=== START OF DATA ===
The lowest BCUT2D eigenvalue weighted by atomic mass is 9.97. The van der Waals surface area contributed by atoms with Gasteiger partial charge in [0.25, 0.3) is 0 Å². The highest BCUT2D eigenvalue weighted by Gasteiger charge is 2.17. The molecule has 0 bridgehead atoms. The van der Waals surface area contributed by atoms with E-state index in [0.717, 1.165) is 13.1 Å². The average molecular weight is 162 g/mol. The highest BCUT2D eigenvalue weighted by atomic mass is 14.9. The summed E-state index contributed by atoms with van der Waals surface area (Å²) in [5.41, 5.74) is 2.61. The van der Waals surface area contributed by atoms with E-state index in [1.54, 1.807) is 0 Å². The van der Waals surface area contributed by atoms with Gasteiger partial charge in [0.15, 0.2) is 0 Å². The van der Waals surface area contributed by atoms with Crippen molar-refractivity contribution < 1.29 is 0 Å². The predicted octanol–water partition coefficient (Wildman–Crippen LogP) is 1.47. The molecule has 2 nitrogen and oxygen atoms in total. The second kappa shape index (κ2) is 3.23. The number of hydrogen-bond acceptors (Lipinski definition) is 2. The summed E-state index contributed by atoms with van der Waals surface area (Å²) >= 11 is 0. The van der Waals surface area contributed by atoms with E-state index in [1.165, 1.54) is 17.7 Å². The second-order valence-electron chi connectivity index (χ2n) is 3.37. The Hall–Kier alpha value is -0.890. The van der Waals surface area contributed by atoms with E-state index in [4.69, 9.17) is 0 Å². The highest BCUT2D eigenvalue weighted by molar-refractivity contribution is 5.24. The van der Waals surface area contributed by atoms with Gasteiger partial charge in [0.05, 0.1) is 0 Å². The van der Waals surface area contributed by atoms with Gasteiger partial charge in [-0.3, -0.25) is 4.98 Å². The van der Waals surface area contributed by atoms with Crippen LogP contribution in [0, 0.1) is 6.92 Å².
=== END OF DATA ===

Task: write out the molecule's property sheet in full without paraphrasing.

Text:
The lowest BCUT2D eigenvalue weighted by atomic mass is 9.97. The van der Waals surface area contributed by atoms with Gasteiger partial charge in [0.25, 0.3) is 0 Å². The highest BCUT2D eigenvalue weighted by Gasteiger charge is 2.17. The molecule has 0 bridgehead atoms. The van der Waals surface area contributed by atoms with E-state index in [0.717, 1.165) is 13.1 Å². The average molecular weight is 162 g/mol. The highest BCUT2D eigenvalue weighted by atomic mass is 14.9. The summed E-state index contributed by atoms with van der Waals surface area (Å²) in [5.41, 5.74) is 2.61. The van der Waals surface area contributed by atoms with E-state index in [1.54, 1.807) is 0 Å². The van der Waals surface area contributed by atoms with Gasteiger partial charge in [0.15, 0.2) is 0 Å². The van der Waals surface area contributed by atoms with Crippen molar-refractivity contribution < 1.29 is 0 Å². The predicted octanol–water partition coefficient (Wildman–Crippen LogP) is 1.47. The molecule has 2 nitrogen and oxygen atoms in total. The second kappa shape index (κ2) is 3.23. The number of hydrogen-bond acceptors (Lipinski definition) is 2. The summed E-state index contributed by atoms with van der Waals surface area (Å²) >= 11 is 0. The van der Waals surface area contributed by atoms with E-state index in [1.165, 1.54) is 17.7 Å². The second-order valence-electron chi connectivity index (χ2n) is 3.37. The Hall–Kier alpha value is -0.890. The van der Waals surface area contributed by atoms with E-state index in [4.69, 9.17) is 0 Å². The highest BCUT2D eigenvalue weighted by molar-refractivity contribution is 5.24. The van der Waals surface area contributed by atoms with Gasteiger partial charge in [0.05, 0.1) is 0 Å². The van der Waals surface area contributed by atoms with Gasteiger partial charge in [-0.3, -0.25) is 4.98 Å². The van der Waals surface area contributed by atoms with Crippen LogP contribution in [0, 0.1) is 6.92 Å².